‘Tourism Boost’: Lights, Sounds and Museum Inside Hari Parbat Fort

Ubeer Naqushbandi

SRINAGAR

KL lensman Bilal Bahadur clicks a breathtaking view of Koh-i-Maran.
KL lensman Bilal Bahadur clicks a breathtaking view of Koh-i-Maran.

In a bid to boost tourism, JK tourism department is adding many attractions inside Hari Parbat Fort, including museum, sound and light show, Director Tourism Mahmood Shah told Kashmir Life.

Besides overview of Shar-e-Khaas, the director said, the department wants tourists to have a peep into its glorious past. “This is the idea we are working on,” he said.

The number of tourists who visited the fort this year from January stands 350, including 110 foreigners.

“The tourists are already thronging the site but recent publicity about it in media was to create awareness particularly among tourists that the historical site is open for them as well,” Shah said.

The Fort which was closed in 1990s by forces after the eruption of armed rebellion in Kashmir has always remained out of bounds for the people, especially for the youth of Shar-e- Khaas.

“I always wondered what this huge mansion standing on Khoh-e-Maran is all about,” said an old city young girl, Zarka.

It was Akbar who started building bunkers during 1596 over the Khoh-e-Maran and which was completed in Jehangir’s tenure in 1618. But, the fort in real sense was built by Amir Khan Jawaane Sher, governor during Afghan rule, says the noted poet-historian, Zareef Ahmed Zareef.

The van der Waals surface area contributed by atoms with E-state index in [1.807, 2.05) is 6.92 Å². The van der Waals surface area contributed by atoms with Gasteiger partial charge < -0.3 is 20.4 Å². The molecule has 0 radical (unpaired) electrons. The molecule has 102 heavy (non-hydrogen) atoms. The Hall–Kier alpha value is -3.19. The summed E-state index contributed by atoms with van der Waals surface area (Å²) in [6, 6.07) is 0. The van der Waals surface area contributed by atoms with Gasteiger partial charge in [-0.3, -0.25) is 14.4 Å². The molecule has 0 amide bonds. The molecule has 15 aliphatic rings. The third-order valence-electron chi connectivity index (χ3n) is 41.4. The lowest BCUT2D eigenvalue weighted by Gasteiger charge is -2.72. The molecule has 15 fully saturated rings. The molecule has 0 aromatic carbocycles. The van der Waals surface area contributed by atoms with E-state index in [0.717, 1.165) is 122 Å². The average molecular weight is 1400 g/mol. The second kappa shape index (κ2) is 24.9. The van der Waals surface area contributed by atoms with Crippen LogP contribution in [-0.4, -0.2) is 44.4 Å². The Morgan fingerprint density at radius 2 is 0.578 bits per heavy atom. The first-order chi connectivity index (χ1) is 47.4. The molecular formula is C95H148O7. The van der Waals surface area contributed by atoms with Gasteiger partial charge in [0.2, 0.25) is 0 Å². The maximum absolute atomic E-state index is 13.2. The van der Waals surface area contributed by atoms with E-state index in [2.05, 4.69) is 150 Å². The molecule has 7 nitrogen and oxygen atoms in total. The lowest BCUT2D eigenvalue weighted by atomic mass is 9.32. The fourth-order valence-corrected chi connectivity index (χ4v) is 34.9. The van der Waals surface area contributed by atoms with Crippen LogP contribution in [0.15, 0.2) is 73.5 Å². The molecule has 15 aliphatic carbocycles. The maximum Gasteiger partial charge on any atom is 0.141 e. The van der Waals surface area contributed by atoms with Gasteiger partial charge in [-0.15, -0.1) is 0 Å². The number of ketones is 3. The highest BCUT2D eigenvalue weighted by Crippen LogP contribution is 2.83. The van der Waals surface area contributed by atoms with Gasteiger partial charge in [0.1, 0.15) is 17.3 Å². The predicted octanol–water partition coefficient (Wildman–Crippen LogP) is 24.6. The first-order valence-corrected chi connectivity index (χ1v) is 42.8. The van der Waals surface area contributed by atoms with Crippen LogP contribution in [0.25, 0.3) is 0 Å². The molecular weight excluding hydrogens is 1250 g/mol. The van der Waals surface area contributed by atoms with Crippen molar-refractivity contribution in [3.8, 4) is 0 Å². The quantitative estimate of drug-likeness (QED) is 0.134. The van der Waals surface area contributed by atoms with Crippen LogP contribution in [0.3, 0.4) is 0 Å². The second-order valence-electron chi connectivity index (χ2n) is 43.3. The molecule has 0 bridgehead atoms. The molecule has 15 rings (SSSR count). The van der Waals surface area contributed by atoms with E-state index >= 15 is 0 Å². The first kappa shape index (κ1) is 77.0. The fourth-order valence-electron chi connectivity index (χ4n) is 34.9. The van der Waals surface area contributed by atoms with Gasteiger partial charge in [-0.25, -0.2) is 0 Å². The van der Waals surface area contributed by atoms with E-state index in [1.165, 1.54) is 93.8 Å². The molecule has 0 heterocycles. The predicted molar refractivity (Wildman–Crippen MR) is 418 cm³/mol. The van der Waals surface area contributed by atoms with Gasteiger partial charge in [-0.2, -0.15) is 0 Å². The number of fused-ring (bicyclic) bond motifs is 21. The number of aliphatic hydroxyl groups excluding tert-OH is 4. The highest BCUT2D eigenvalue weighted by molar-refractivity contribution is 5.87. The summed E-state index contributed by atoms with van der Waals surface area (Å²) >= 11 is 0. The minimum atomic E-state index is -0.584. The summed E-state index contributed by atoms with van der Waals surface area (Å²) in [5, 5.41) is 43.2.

An outside view of Koh-i-Maran fort in Srinagar. Pic: Bilal Bahadur
An outside view of Koh-i-Maran fort in Srinagar.
Pic: Bilal Bahadur

The fort has a unique blend of ‘Kashmiriyat’ with mosque already been there ever since. During Sikh and Dogra rule, Gurudwara and Mandir were built subsequently, says Zareef.

Recalling the times before the fort was fortified by forces, Zareef says that every year on the onset on ‘Navratra’, Kashmiri Pandits used to throng to Sharika Devi Mandir (temple) Chark Ishwara Asthapan along with Muslim brethren. “The atmosphere of the nearby Badam veeri added to the spiritual aroma and could become elixir for a person lying on the death bed.”

The fort also had huge cache of ammunition, which was loaded on cannons.

“Every day one cannon was launched in morning to mark beginning of the day and second was launched at noon to inform population about the mid day. This tradition was followed during Dogra rule and continued until 1953 in Sheikh Abdullah’s tenure,” Zareef says.

But, whatever historical things were the fort consisted, those were sold by unscrupulous elements to rag dealers, he says.

The desecration of Masjid inside fort “by forces” once became major controversy, which after raising hue and cry by Valley Citizens Council headed by Zareef was stopped.

The fort which is spanned over 50kanals of land has three talaavs (ponds) and lawns.

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